The Carrboro Board of Aldermen and county commissioners found much they could agree on last week but differed on whether agricultural businesses belong in the rural buffer.
The rural buffer is 37,248 acres surrounding the towns. The people who live there do not get urban services like trash pickup, and the area is meant to remain rural in character with very low-density homes.
Orange County officials have proposed a plan that would allow “agricultural support enterprises,” similar to what farmer Bob Nutter was allowed to do years ago when he established the Maple View Farm Store and the farm’s agricultural center. Other potential uses include large-scale composting, garden centers and supply stores, microbreweries and bed and breakfast operations.
The changes are meant to support local farms and continued use of the land for agriculture. The Chapel Hill Town Council could discuss the proposal this fall. All three governments have to agree to make changes in the rural buffer.
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The aldermen have talked about the issue a few times and have some concerns, Carrboro Mayor Lydia Lavelle told the Orange County Board of Commissioners in a joint meeting Thursday night. The aldermen suggested a five-year moratorium, so the community can evaluate the results before making any changes permanent.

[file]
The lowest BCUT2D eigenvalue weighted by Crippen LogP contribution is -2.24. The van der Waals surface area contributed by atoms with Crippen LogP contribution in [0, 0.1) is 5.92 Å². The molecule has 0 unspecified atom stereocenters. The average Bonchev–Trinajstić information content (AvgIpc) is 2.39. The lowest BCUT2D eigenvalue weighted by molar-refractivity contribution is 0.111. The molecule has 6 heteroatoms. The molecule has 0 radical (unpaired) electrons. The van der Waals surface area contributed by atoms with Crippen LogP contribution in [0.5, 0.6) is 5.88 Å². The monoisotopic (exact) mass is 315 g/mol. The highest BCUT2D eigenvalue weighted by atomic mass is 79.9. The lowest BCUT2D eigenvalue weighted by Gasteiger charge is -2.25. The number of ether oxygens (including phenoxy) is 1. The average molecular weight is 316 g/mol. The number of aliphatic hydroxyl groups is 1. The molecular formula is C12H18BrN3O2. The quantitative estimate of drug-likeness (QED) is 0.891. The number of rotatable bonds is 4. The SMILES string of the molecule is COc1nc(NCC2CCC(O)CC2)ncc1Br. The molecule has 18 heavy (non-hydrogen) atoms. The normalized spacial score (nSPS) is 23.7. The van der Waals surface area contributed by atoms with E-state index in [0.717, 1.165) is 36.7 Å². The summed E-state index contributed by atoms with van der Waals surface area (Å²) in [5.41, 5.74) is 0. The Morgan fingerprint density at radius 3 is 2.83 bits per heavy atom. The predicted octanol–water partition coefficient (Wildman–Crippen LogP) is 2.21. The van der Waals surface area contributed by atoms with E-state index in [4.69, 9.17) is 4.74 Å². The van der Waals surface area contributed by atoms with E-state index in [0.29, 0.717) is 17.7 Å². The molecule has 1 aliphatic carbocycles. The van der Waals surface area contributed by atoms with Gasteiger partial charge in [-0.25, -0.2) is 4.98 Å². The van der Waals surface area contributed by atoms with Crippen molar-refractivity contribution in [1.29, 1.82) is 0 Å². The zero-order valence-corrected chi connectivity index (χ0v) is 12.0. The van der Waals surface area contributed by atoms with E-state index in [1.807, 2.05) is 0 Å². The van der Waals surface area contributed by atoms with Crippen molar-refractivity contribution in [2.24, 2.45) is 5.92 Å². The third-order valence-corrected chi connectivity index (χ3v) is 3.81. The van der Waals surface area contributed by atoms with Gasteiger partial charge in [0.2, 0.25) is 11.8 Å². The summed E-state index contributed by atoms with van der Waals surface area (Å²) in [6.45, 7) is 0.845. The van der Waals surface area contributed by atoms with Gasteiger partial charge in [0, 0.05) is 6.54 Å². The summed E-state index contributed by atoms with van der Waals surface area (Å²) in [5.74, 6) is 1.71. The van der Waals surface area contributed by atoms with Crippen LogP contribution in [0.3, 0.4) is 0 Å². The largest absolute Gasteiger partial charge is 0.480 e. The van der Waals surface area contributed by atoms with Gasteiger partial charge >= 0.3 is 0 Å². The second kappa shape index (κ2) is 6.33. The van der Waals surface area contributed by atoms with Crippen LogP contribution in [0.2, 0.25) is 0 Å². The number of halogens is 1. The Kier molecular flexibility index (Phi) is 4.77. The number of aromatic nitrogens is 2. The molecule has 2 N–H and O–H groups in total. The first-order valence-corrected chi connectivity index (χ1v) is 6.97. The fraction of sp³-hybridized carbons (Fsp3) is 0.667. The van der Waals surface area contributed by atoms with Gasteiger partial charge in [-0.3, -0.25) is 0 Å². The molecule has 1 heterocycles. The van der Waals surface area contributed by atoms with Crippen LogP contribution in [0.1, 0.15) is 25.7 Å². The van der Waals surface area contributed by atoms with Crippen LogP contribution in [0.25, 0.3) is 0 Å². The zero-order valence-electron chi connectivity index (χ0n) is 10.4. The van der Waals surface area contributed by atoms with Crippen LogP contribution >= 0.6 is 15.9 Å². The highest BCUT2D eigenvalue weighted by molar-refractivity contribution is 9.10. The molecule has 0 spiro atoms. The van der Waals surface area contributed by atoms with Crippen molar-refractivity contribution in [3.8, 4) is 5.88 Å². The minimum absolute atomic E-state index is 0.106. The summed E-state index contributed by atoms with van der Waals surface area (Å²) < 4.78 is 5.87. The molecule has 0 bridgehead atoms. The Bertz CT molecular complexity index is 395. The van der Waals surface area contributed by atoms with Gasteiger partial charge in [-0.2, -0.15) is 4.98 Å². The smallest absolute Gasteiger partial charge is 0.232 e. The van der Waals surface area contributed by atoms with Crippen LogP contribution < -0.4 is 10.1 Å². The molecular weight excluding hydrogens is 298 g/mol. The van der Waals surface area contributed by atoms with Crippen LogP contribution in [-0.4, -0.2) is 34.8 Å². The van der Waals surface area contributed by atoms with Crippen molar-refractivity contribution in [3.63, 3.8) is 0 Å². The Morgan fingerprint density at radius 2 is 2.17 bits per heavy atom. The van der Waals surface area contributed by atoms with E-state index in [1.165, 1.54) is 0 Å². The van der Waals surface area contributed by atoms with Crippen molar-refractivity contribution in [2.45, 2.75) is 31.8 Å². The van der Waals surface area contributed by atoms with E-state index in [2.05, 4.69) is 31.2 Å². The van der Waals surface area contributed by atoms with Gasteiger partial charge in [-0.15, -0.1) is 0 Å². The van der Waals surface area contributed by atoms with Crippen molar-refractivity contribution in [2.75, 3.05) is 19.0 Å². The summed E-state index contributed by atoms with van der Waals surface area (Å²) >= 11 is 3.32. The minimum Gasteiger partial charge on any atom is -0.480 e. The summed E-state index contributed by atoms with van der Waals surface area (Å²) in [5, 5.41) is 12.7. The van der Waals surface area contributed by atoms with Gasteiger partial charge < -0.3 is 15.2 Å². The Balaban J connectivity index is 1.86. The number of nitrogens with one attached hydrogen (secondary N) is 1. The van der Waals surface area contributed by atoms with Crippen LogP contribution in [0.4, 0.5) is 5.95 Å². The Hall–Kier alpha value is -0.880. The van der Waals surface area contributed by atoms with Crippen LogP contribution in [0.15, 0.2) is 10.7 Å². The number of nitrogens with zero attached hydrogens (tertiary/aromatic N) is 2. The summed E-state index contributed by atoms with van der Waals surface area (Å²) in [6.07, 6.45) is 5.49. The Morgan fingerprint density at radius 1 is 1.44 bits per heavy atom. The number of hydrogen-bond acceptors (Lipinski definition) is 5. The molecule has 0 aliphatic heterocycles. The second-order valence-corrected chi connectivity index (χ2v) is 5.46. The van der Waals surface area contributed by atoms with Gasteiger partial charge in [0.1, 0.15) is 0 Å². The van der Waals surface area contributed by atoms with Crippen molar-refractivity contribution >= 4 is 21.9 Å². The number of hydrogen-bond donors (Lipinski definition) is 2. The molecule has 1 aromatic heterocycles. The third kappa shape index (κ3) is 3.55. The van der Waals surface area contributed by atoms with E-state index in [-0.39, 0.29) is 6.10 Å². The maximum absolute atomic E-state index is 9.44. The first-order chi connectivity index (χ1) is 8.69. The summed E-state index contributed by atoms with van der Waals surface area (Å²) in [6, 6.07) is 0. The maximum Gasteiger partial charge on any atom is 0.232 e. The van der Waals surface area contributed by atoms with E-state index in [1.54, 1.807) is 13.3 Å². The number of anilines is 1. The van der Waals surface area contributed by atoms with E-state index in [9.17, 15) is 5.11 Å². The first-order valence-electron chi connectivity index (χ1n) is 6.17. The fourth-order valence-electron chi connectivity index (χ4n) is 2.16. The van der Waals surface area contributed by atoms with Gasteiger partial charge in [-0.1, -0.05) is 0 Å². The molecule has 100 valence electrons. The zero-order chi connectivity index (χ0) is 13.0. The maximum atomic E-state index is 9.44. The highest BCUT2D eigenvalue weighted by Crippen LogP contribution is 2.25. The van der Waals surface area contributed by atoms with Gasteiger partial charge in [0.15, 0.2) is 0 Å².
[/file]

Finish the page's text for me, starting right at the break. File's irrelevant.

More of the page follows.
The biggest concern is protecting the buffer from changes that might put the rural character and environment at risk, Aldermen Sammy Slade and Randee Haven O’Donnell said. Slade said he also would like to hear more from the community about the plans.
“The list is far more intense and commercial-based than any of us anticipated. We know that there’s interest in the rural buffer for folks to have more cottage industry-type businesses, but we didn’t see anything like that before us,” Haven O’Donnell said. “The sunset clause is giving us time to reflect on ways to sensibly address a serious change in land use. Once you change that landscape, you really can’t go back.”
Carrboro’s board is not in complete agreement that a sunset clause is the right move, Alderwoman Bethany Chaney said.
Commissioners Vice Chairman Earl McKee said a sunset clause could discourage farmers who own substantial amounts of land from making major business investments.
“Any of these enterprises that are going to be financially viable require a substantial amount of investment, and they require an investment over time and require an expectation to be able to grow,” he said. “Ask yourself if (Maple View farmer) Bob Nutter would have spent a million dollars on those buildings, plus a couple more million on the processing facility, if he had no idea if he was going to able to operate past five years or expand that operation.”
The issue could come up again at the county’s Assembly of Governments meeting in November with Carrboro, Chapel Hill and Hillsborough.